Cask Curriculum: Not All Wood is Hard
At The Scotch Malt Whisky Society, we embrace a unique style of whisky called single cask whisky. Unlike the more traditional style of Scotch known as single malt, which is achieved by blending the contents of multiple casks from the same distillery into one whisky, a bottle labeled single cask whisky suggest that its contents came from only one cask.
There are many factors that contribute to the style and flavour of a single cask whisky. From the type and quality of grain being sourced to the method in which the spirit is distilled to the type of cask that the spirit will age in, all of these factors play a major role. With single cask whisky, only one cask is used in the creation giving it a role all the more important. Everything from the species of oak the cask was made from, the prior contents of the cask (e.g. wine, sherry, bourbon) and the size of the vessel itself does leave a significant impact on the profile of the whisky
Contrary to popular belief, understanding the different types of casks and how they relate to flavour is not as hard as you may think. Let’s have a look at the three of the most common cask types and some of the whiskies that embody the unique characteristics of each.
Let’s start with the mighty barrel, often considered the gold standard for Scotch whisky maturation. Barrels are made from charred American white oak and generally imported to Scotland by way of bourbon distillers in America. In America, whiskey such as bourbon must be aged in new oak casks whereas in Scotland it’s perfectly acceptable, and more common, to age Scotch in used oak casks.
At roughly 200 liters, the barrel is one of the smallest casks for Scotch whisky maturation. As a rule of thumb, the smaller the cask, the greater the ratio of wood to liquid. This increases the degree of influence that the wood will have on the spirit in a given period of time. Because of this, Scotch whisky distillers will generally age their spirit in barrels for no more than 15 years, defaulting to larger casks for longer maturation.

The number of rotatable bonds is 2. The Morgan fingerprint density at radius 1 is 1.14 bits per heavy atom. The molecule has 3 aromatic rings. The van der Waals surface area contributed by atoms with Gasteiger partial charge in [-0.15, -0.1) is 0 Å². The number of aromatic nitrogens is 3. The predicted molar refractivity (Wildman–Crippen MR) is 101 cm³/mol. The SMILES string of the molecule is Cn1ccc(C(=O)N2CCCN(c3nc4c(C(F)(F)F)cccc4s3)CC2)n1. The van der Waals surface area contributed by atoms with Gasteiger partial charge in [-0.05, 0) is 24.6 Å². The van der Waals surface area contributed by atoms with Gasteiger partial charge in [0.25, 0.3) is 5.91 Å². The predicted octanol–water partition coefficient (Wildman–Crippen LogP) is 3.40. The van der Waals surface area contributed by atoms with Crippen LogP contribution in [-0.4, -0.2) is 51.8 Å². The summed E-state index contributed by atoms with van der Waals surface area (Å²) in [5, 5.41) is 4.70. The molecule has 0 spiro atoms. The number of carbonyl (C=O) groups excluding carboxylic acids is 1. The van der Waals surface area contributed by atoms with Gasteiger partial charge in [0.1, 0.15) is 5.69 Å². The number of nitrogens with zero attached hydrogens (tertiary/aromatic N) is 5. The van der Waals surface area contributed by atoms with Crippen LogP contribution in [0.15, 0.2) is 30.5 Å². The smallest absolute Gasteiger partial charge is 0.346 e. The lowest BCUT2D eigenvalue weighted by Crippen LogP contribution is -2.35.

At The Scotch Malt Whisky Society, we are always looking for casks that offer unique flavours and characteristics compared to what you might find on the shelf at your local whisky shop. Luckily, we’ve been able to mature a number of bourbon barrels for a greater length of time, offering an intense concentration of flavour for members to experience. Cask 35.233 ‘Banana smoothie’ and Cask 35.236 ‘From Elgin with love’ are two 23-year-old whiskies matured in a first-fill bourbon barrel. While each cask possesses its own unique flavours and aromas, both offer a highly concentrated array of what I consider to be the classic notes of a bourbon barrel; toasted caramel, vanilla and citrus peel.
The Hogshead is one of the most popular if not the most popular types of casks used for aging whisky in Scotland today. Its approximate capacity of 238 liters makes it slightly larger than a barrel, reducing the degree of influence that the wood will have on the spirit inside it. Hogsheads can be made from American or European oak but the majority of these casks found in Scotland today are American oak. In fact, most hogsheads are made by breaking down the bourbon barrels imported from America and using the staves to assemble the larger cask.
Hogsheads are great for Scotch distillers who want to create a whisky with a more spirit-driven character. When it comes to peated whisky, I tend to lean toward those that are matured in hogsheads over barrels. There are pros and cons to both but with a hogshead, the smoky note is less restricted than it would be with a more influential cask such as a barrel. Cask 53.101 ‘Tenticles around a wine glass’ and Cask 135.15 ‘Back to the suture’ are perfect examples of bold and intense whiskies whose properties have not been diminished due to significant cask influence.
While barrels and hogsheads represent the majority of casks aging whisky in Scotland today, there is another type of cask that seems to be on the rise: the barrique. The barrique, which simply translates to “barrel” in French, has become the standard cask used for making wine. The majority of barriques are imported from France with a heavy concentration from Bordeaux. The Scotch whisky industry has been experimenting with both red and white wine barriques for decades but in recent years, perhaps as the results of French wine and spirits companies taking ownership of major distilleries, the barrique is earning its place among the more traditional casks used in Scotland.
At 225 liters, the barrique falls just between the barrel and hogshead. The main difference between these two, however, is the species of oak and the contents that came before it. French oak lends more spice and tannins to the spirit and along with the influence of the previous wine itself, can make for a wild and evocative whisky. Cask 94.5 ‘Vineyard mud guard’ is the quintessential example offering an exotic profile of old leather, fermented grapes and apple cider. Cask 135.14 ‘Tripping the light fantastic’ takes that profile and adds a light touch of Scottish peat smoke, resulting in a symphonic, cultural experience that just tastes fantastic.
Well, that sums up three of the more prevalent casks types used for whisky maturation today. Ultimately, the best way to understanding the impact of wood and its many shapes and sizes is to go out and try the whisky yourself! Tasting is the ultimate path to learning and I couldn’t think of a better ‘sport’ for us to take on this winter.